The thing about the Oscar-nominated French film Incendies is that I can’t use the adjective that best describes it without giving it away totally.
Taking place in an unspecified place and time where Christian Nationalists are warring with Islamic groups, and evoking a whole lot the mid-‘70s Lebanese civil war, this is the story of a woman named Nawal who dies and who leaves behind a will instructing her children to find their father and their brother, and to not give her a proper burial and headstone till they’ve delivered letters to them both.
Thing is, bro and sis knew of no brother and thought their father to be dead. Also, Nawal was apparently a kind of crappy mom, so bro isn’t really interested in the mission.
The rest of the movie is a segment of Nawal woven in with a segment of her children trying to discover the truth.
Along the way, we see the sorts of atrocities that might make a woman off and that generally remind us, while war is Hell, war in the Middle East is a special kind of Hell. This is a brutal movie, and the brutality is as senseless as it is horrifying; You can probably tell from this whether this is the sort of movie you find worth seeing.
A lot of people who do will also find it moving. If you don’t, and you see it anyway, you might just be disgusted.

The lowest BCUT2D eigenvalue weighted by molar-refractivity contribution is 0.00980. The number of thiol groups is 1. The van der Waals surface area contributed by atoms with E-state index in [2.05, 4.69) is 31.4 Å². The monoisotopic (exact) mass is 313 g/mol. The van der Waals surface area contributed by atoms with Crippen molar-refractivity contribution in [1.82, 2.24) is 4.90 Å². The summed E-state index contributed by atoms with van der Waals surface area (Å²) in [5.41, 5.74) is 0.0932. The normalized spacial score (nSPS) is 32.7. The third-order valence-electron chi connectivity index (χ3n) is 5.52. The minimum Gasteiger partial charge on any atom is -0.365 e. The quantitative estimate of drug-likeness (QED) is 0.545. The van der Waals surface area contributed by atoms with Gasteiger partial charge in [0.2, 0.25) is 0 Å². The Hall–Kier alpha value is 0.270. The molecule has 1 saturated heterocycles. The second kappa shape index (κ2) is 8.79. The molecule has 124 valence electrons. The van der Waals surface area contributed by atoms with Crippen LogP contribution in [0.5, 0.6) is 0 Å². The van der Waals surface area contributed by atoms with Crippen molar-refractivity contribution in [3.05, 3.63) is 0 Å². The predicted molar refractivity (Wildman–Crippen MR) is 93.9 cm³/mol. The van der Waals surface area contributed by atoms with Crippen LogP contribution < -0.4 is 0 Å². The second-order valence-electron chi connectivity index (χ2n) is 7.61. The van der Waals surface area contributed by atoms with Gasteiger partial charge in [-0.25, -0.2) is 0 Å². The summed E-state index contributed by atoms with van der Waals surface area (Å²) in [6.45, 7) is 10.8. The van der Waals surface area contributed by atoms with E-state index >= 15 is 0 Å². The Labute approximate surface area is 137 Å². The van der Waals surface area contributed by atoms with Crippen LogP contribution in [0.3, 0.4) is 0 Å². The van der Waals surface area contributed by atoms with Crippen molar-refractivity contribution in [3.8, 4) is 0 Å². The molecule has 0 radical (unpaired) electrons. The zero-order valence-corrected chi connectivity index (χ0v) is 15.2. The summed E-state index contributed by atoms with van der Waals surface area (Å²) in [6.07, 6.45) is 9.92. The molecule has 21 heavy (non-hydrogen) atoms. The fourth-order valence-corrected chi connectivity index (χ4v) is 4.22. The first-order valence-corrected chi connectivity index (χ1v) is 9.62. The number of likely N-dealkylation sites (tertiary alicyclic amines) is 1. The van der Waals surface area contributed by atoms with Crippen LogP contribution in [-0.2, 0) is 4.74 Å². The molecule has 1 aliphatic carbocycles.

For myself, I thought it was good-ish. I’d watch it and remember some good performances and not think too much more of it, but it insists on itself, as the kids are saying these days. It wants you to think about it, and it doesn’t really hold up to a lot of sustained thought.
It is ridiculously contrived, which is necessary in order to get to its desired shock ending. That’s not really the sort of thing that bugs me, really, but with no factual basis, it also means they worked very hard to put all this brutality on to film. It was supposed to have meaning.
Was it warranted? Well, the point of the movie is to show the horror of war and how it shapes Nawal, with the problem being that we only see the horror and not the shaping. She has a character arc but the movie doesn’t really tie it to what she’s experienced. She’s like a little piece of flotsam floating upon the tides.
And then they choose not to show certain violence that would seem to be central to her character development. I mean, they put us through some crap early on, and it’s almost like they ran out of heart in the third act. We also don’t ever see the direct after-effect, so Nawal jumps from situation to situation in what (to the viewer) seems almost random.
Like I said, I thought it was good, but I don’t think it warrants thinking on too hard. It feels like there was an agenda overpowering the story. I liked the Oscar-winner much better, where the story seemed to complicate any attempt at simple messaging.